Monday night meal plan
My church offered college students weekly fellowship.
It turns out they needed the food, too.
When I began working as the chaplain at Lyon College, an Arkansas school affiliated with the Presbyterian Church (USA), I was looking for ways that the local PCUSA congregation could support our students. As I was thinking about this, members of the church approached me. They wanted to set up a group for students centered on food, fellowship, and learning.
A common guideline in campus ministry says that if you feed them, they will come. Our eager leaders recruited families to serve meals, invited students to join us, and launched the Presbyterian Student Association, not knowing what to expect.
A couple of years later, Monday nights are a highlight of the week, not just for our students but for church members as well. One church member, Sarah Jones, loves to host the students in her home. From rushing around making sure there is enough soup for everyone, to finding a quiet corner to make more batches of guacamole during taco night, to laughing with students as they cuddle with Willy Wonka (the family beagle), she seeks to make them feel at home.
“It is such a fun thing to do,” she says. “It is nice having young people around our dining table again. It allows us to connect with the younger generation in a way that we thought we would never be able to do. We learn so much from them and the conversations that take place around our table.” Sarah and other church members are welcoming students into their homes to share a simple meal, and their lives are changing.
“Every time we gather for a meal at our home it makes me feel like this generation is headed in the right direction,” says Sarah. “They are bright, caring, and good, which gives me hope for what they will accomplish in life.” Seeing these young people engage with one another helps strengthen Sarah’s faith. Her interactions with them encourage her to reach out and build relationships with more students and members of the church community.
Through these weekly meals, the church members and students learn about one another and build community. During her own college years, Sarah spent a lot of her time with a built-in support system that became a family to her. She remembers how grateful she was that she did not have to do college life alone, that there were people willing to feed and care for her. She gives back to this generation because of the love and support she received when she was their age. “It is a great thing that the church does this. It allows students the opportunity to stay engaged in the church,” she says—and “not in a traditional sense.” Sarah pauses. “That’s the key.”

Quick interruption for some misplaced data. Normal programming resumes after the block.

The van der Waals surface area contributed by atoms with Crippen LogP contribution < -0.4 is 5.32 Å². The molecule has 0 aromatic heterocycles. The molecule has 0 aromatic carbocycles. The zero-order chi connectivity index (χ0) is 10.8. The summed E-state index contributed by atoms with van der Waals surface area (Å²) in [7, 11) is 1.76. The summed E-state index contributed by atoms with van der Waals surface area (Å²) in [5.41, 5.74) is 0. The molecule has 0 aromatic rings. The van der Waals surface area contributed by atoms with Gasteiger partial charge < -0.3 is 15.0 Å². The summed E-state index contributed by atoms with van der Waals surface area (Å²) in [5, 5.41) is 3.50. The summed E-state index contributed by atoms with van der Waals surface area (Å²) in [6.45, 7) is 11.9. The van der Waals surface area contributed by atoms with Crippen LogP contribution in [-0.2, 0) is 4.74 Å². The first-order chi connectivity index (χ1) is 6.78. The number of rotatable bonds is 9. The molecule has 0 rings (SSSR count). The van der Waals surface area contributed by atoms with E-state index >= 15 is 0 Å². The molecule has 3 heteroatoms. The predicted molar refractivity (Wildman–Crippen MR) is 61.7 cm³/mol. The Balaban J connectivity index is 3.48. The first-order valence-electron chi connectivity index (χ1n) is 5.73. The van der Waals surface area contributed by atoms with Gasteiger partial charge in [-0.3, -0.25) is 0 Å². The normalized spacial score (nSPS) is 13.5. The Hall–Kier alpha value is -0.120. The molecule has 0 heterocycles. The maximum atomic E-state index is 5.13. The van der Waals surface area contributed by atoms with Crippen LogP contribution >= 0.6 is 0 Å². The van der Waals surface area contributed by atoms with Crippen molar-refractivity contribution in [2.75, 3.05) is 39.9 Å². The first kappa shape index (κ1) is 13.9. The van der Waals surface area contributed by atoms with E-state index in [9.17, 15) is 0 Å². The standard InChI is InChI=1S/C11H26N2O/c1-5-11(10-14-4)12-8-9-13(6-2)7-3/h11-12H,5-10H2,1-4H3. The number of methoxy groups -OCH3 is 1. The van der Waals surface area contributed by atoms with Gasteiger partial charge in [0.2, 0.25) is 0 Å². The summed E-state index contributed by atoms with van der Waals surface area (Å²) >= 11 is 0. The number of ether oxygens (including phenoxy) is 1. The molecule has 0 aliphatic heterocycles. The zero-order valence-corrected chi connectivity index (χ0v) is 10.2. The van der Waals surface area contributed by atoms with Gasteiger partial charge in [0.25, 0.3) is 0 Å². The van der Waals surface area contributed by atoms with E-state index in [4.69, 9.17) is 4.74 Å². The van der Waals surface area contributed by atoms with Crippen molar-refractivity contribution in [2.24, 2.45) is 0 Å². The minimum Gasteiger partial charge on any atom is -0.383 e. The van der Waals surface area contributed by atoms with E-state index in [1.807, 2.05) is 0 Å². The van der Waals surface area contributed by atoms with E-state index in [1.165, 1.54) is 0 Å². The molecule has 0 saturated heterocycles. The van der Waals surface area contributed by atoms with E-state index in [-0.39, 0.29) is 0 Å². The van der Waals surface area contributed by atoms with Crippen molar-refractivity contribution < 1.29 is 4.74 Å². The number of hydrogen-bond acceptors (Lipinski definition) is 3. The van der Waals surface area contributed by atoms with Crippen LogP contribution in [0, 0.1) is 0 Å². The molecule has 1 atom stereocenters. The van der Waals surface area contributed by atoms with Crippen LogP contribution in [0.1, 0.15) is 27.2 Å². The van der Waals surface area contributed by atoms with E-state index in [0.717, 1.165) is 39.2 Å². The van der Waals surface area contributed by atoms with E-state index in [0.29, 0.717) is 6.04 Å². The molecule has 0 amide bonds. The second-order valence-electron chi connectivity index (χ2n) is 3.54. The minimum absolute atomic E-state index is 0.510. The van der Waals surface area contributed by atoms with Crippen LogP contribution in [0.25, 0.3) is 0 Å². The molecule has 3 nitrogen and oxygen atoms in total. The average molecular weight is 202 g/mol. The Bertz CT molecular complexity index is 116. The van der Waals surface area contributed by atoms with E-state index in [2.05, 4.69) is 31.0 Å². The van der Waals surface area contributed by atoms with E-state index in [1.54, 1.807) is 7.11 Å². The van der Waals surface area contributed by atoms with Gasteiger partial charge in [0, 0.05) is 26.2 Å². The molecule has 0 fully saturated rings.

She’s right. The Presbyterian Student Association is becoming a new faith community, one that does not look like a traditional church community and yet is building relationships within the church. In our time together, students have become church members, worked as part-time church employees, and served on a church governing committee. Some have flipped pancakes at the church’s Shrove Tuesday dinner; others have served as liturgists or sung in the choir. We celebrate birthdays together, enjoy holiday parties, and hold family-style cookouts. There is a church member teaching a student how to drive so they can get their driver’s license.
These outcomes surpass the expectations we had when we started the group. The church members thought they would provide a meal and support for the students. They never imagined the transformation that would take place in these new relationships.
“The best part of the Presbyterian Student Association,” says a student named Emma, “is the fact that there are church people out there who care for me. It makes me feel good knowing that I have a new church family here at school while I am away from my home.”
“I feel special knowing that there are church people out there interested in who I am and my well-being, who want to take the time and energy to care for me,” says Allison. It does not matter that the students and church members come from different backgrounds or have different approaches to technology. The important thing is that when they are together, they learn—about each other and about life in community. “There is never a dull moment,” says Allison. The key for this group is doing life together.